Built in 1925, the historic Alex Theatre is a landmark on Glendale, California’s Brand Boulevard. The Theatre’s magnificent 100-foot-tall Art Deco neon column is topped by a glowing starburst towering above the street. The Alex’s interior design is a marvel as well—its “atmospherium” auditorium with open-air illusion and Greek and Egyptian motifs creates a unique ancient garden-like environment. Several restorations over the years have kept up the interior and exterior décor of the Alex, which is now a performing arts center. The latest addition is an L-Acoustics Kudo™ line source array system, installed in July to optimize the venue for musical performances.

Originally a vaudeville theatre and silent movie house, the Alex became a premier venue for movie screenings in the 1940s and later a public favorite for blockbuster movies due to its particularly wide screen and early surround sound system. In the early 1990s, the Glendale Redevelopment Agency acquired the Alex Theatre and put it through an extensive restoration. At that point, according to Jack Allaway, the Alex’s director of theatre operations, a center speaker cluster was installed.

Since that last installation, Allaway recalls, “Over the years, it’s evolved that we’re doing more concert work, and the center cluster system just wasn’t adequate to handle that. We previewed several systems in the theatre—we flew different speakers and brought in live musicians to demo them. This was about a two-year project, and we did as much homework as we could. The L-Acoustics Kudo system worked best for this room sonically and aesthetically.”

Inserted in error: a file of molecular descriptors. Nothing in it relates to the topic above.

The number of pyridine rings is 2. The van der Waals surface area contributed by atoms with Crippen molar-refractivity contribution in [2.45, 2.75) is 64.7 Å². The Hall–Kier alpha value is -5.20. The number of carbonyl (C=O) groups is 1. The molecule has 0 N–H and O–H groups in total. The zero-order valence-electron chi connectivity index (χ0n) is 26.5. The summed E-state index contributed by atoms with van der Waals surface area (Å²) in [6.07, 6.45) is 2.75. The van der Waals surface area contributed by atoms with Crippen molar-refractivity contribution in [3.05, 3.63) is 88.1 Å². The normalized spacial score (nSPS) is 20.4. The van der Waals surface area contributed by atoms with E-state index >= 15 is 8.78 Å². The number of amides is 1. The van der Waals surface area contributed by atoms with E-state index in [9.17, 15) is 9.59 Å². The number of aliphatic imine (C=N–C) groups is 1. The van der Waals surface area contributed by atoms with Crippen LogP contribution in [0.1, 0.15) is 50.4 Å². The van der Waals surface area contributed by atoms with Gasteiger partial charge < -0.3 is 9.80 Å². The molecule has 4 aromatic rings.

Between its orchestra level and second tier, the Alex Theatre seats almost 1,500. It was the shape of the room—its curved side and back walls—that presented the challenges in this speaker choice and install, says Allaway. “The big advantage of the Kudo system is that they have adjustable louvers, so when L-Acoustics did the survey of the room, they determined what would be the best angle placement of the louvers in each cabinet so that we didn’t have sound bouncing off the walls and back to the ceiling. It’s a 1925 building—they didn’t build them for high SPL back then.”

Given the ornate environment, aesthetics were especially considered in the sound system design at the Alex. Allaway appreciated the relatively compact size of the Kudo arrays. Working with Jim Kinkella and Dan Palmer at L-Acoustics, Allaway spec’d two vertical arrays left and right of stage, with eight Kudo boxes per array, and each array divided into three zones for full-room coverage. After first making some reinforcements to the ceiling/roof structure and adding necessary attach points for the arrays, Allaway notes, “With the adjustable louvers, we were able to install them at a perfect distance from the wall.”

Allaway opted not to replace the Alex’s existing subwoofer enclosures due to the fact that the new Kudo arrays are now very capably providing full-frequency sound coverage from first row of the orchestra section to the back of the second tier. “The system performs so well that for the type of music we do here, we really didn’t need subs,” he shares. “But when we tuned the system, we rented L-Acoustics subs and we recommend that, if there’s a need, people rent them; the system’s been EQ’d for them.”

Since installing the L-Acoustics system in August, the Alex Theatre has hosted just a few shows, but its busy season is fast approaching. “We’re anticipating a lot of dance performances with orchestra, several world music events, and more musical theatre,” says Allaway. Upcoming shows include the Los Angeles Chamber Orchestra, The Nutcracker performed by the Los Angeles Ballet with orchestra, and presentations by the Alex Theatre’s resident companies, including the Alex Film Society, Glendale Symphony Orchestra, and Musical Theatre Guild.